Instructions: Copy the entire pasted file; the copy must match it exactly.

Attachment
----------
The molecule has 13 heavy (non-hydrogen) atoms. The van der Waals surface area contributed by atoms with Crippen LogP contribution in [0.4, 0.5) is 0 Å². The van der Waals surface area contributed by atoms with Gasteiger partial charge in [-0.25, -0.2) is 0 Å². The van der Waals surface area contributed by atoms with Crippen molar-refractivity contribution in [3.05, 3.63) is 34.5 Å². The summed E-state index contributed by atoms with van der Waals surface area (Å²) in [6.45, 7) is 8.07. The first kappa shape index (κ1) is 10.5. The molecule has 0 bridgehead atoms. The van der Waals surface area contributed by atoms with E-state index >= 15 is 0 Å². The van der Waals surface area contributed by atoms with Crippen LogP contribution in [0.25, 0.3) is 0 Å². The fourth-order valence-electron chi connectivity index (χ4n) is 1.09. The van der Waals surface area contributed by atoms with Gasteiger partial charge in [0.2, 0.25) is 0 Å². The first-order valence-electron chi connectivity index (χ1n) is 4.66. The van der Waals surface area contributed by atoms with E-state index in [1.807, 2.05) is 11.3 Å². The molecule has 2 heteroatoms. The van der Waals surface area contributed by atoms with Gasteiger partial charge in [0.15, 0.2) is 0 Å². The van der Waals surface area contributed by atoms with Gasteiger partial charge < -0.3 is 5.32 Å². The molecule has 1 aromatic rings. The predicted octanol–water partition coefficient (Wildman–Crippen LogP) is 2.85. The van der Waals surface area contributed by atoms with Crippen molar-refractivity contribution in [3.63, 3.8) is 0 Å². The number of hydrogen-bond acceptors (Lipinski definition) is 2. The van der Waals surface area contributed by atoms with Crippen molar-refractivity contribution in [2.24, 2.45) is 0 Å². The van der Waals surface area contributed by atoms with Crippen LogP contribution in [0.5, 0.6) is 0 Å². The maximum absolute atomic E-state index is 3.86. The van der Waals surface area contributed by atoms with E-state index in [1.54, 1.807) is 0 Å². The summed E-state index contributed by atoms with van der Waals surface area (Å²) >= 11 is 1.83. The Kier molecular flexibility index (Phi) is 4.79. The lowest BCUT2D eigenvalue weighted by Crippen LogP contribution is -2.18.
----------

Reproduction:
The molecule has 13 heavy (non-hydrogen) atoms. The van der Waals surface area contributed by atoms with Crippen LogP contribution in [0.4, 0.5) is 0 Å². The van der Waals surface area contributed by atoms with Gasteiger partial charge in [-0.25, -0.2) is 0 Å². The van der Waals surface area contributed by atoms with Crippen molar-refractivity contribution in [3.05, 3.63) is 34.5 Å². The summed E-state index contributed by atoms with van der Waals surface area (Å²) in [6.45, 7) is 8.07. The first kappa shape index (κ1) is 10.5. The molecule has 0 bridgehead atoms. The van der Waals surface area contributed by atoms with E-state index >= 15 is 0 Å². The van der Waals surface area contributed by atoms with Crippen LogP contribution in [0.25, 0.3) is 0 Å². The fourth-order valence-electron chi connectivity index (χ4n) is 1.09. The van der Waals surface area contributed by atoms with Gasteiger partial charge in [0.2, 0.25) is 0 Å². The first-order valence-electron chi connectivity index (χ1n) is 4.66. The van der Waals surface area contributed by atoms with E-state index in [1.807, 2.05) is 11.3 Å². The molecule has 2 heteroatoms. The van der Waals surface area contributed by atoms with Gasteiger partial charge in [0.15, 0.2) is 0 Å². The van der Waals surface area contributed by atoms with Gasteiger partial charge < -0.3 is 5.32 Å². The molecule has 1 aromatic rings. The predicted octanol–water partition coefficient (Wildman–Crippen LogP) is 2.85. The van der Waals surface area contributed by atoms with Crippen molar-refractivity contribution in [3.63, 3.8) is 0 Å². The number of hydrogen-bond acceptors (Lipinski definition) is 2. The van der Waals surface area contributed by atoms with Crippen molar-refractivity contribution in [2.24, 2.45) is 0 Å². The van der Waals surface area contributed by atoms with Crippen LogP contribution in [0.5, 0.6) is 0 Å². The maximum absolute atomic E-state index is 3.86. The van der Waals surface area contributed by atoms with E-state index in [1.54, 1.807) is 0 Å². The summed E-state index contributed by atoms with van der Waals surface area (Å²) >= 11 is 1.83. The Kier molecular flexibility index (Phi) is 4.79. The lowest BCUT2D eigenvalue weighted by Crippen LogP contribution is -2.18.